4. The directions will be read only once, so tell the students to be pay attentively.
5. The student being directed can turn and face any direction, but they can only move vertically or horizontally (not diagonally).   Give the students helpful feedback and praise when they use math terminology or directional words.  When the student arrives at the spot, he/she will say the ordered pair aloud.  The student giving directions holds the card up and the class decides whether they are correct.
6. If a student ends up on a prize or shape, they “gobble it up” and pick a new card.
7. If they land on a blank space, they check the ordered pair and pick a new card.
8. If they land on an obstacle, they read the card and follow the instructions.
9. After 3 cards each, see who gobbled up the most prizes.
10. Send in 2-3 more students and play again.
11. For the first few rounds, it is good for the other students to watch and learn.  You can discuss what was successful and what patterns students started to see.
12. If needed, the groups that are not navigating can use the blank coordinate plane on the worksheet.  Here they should follow the directions given by one team on their own graph.  When they reach the destination, plot the point, label it with the initials of the student who got there and write the ordered pair next to it.

Reflecting on the Activity Ordered Pairs on the Coordinate Plane

Ask the students to discuss and explain the hardest part.  You can ask questions such as:

• What was harder, giving or receiving the directions?
• Which way did you walk when there was a negative x value?
• What direction did you walk when the y was positive?
• Where would you end up if both x and y were negative?
• Can you describe what the coordinate plane looks like? Does it remind you of anything?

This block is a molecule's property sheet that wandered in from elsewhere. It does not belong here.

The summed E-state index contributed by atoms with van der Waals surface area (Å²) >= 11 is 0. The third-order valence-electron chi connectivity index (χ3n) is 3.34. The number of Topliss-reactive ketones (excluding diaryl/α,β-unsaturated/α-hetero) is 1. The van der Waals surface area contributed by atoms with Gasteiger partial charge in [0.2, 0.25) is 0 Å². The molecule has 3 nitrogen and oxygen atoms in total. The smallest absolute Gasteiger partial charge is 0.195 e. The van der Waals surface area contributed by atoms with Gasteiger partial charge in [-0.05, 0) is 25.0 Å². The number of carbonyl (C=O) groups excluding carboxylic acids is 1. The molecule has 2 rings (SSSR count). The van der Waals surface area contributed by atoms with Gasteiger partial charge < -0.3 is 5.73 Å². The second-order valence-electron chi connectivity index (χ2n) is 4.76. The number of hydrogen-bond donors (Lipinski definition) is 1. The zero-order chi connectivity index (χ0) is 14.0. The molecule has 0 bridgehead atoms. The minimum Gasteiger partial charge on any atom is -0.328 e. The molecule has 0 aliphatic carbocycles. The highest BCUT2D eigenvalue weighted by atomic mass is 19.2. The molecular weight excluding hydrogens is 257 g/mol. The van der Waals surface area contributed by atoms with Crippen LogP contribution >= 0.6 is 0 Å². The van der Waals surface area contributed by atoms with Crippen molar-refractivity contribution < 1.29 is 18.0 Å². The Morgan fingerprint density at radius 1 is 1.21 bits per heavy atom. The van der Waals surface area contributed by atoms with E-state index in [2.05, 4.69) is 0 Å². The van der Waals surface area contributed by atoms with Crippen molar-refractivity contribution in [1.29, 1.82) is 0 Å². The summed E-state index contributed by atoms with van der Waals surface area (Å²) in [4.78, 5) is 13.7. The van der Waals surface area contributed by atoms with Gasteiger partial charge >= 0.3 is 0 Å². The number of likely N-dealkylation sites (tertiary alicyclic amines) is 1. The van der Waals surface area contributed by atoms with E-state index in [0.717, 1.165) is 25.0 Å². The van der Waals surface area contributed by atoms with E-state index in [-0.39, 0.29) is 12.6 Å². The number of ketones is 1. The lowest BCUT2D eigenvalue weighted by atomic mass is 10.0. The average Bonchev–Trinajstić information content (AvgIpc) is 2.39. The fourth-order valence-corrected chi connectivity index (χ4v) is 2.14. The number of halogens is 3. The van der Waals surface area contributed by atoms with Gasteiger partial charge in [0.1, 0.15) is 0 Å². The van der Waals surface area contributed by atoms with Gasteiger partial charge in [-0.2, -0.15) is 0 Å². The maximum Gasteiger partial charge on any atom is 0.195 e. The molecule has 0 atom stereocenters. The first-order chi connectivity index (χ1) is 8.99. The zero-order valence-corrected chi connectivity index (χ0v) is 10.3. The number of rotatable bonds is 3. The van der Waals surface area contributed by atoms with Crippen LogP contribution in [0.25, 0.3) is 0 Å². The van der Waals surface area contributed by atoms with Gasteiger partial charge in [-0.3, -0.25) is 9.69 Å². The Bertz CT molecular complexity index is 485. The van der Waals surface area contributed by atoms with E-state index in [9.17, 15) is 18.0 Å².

• What patterns did you notice?

Extensions

Once students know how to locate ordered pairs, a great extension is to do coordinate plane pictures.  This is like a mathematical dot to dot.  There are several free resources, like this one, and many students like finding the pairs and revealing a picture.

Another extension is to create a mathematical battleship game.  I have had students make their own coordinate planes on graph paper, label the origin and axes from -10 to 10.  These can then be put into plastic sleeves.  This way they can use dry erase markers to place their ships.  A ship is made of 2,3,4 or 5 ordered pairs in a row, connected with a line like this:

Hide your sheet or place a book between you and a partner and play battleship, but instead of saying “B-4”  you say an ordered pair like  “(-2,4) “.  If your opponent has a ship dot on (-2,4) they say “hit”

FREE Ordered Pairs on the Coordinate Plane Worksheets and Resources

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Ordered Pairs on the Coordinate Plane Worksheets 6th Grade and Resources